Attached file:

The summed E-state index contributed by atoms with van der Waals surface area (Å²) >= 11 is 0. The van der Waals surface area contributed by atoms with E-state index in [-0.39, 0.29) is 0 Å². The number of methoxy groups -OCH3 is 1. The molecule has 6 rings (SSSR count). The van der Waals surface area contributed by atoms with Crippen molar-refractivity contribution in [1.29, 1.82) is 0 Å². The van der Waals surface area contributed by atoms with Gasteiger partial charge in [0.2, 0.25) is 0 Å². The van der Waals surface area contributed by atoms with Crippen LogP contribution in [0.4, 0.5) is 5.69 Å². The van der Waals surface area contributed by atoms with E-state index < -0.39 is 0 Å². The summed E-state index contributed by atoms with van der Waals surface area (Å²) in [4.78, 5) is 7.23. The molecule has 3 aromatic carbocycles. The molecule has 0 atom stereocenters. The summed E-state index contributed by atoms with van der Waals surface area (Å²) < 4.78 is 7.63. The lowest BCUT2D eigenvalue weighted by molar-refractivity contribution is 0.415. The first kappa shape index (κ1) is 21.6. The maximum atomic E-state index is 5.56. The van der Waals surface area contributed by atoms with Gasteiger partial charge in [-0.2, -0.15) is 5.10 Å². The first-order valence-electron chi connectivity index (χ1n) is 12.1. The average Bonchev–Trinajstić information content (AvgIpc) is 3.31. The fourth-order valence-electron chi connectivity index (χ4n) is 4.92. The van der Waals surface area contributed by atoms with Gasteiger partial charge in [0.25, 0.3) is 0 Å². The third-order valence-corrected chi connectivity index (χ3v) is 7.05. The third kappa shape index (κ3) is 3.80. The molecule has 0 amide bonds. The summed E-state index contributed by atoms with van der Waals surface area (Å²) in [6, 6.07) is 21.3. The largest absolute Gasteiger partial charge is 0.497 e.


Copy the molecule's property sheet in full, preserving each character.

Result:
The summed E-state index contributed by atoms with van der Waals surface area (Å²) >= 11 is 0. The van der Waals surface area contributed by atoms with E-state index in [-0.39, 0.29) is 0 Å². The number of methoxy groups -OCH3 is 1. The molecule has 6 rings (SSSR count). The van der Waals surface area contributed by atoms with Crippen molar-refractivity contribution in [1.29, 1.82) is 0 Å². The van der Waals surface area contributed by atoms with Gasteiger partial charge in [0.2, 0.25) is 0 Å². The van der Waals surface area contributed by atoms with Crippen LogP contribution in [0.4, 0.5) is 5.69 Å². The van der Waals surface area contributed by atoms with E-state index < -0.39 is 0 Å². The summed E-state index contributed by atoms with van der Waals surface area (Å²) in [4.78, 5) is 7.23. The molecule has 3 aromatic carbocycles. The molecule has 0 atom stereocenters. The summed E-state index contributed by atoms with van der Waals surface area (Å²) < 4.78 is 7.63. The lowest BCUT2D eigenvalue weighted by molar-refractivity contribution is 0.415. The first kappa shape index (κ1) is 21.6. The maximum atomic E-state index is 5.56. The van der Waals surface area contributed by atoms with Gasteiger partial charge in [-0.2, -0.15) is 5.10 Å². The first-order valence-electron chi connectivity index (χ1n) is 12.1. The average Bonchev–Trinajstić information content (AvgIpc) is 3.31. The fourth-order valence-electron chi connectivity index (χ4n) is 4.92. The van der Waals surface area contributed by atoms with Gasteiger partial charge in [0.25, 0.3) is 0 Å². The third-order valence-corrected chi connectivity index (χ3v) is 7.05. The third kappa shape index (κ3) is 3.80. The molecule has 0 amide bonds. The summed E-state index contributed by atoms with van der Waals surface area (Å²) in [6, 6.07) is 21.3. The largest absolute Gasteiger partial charge is 0.497 e.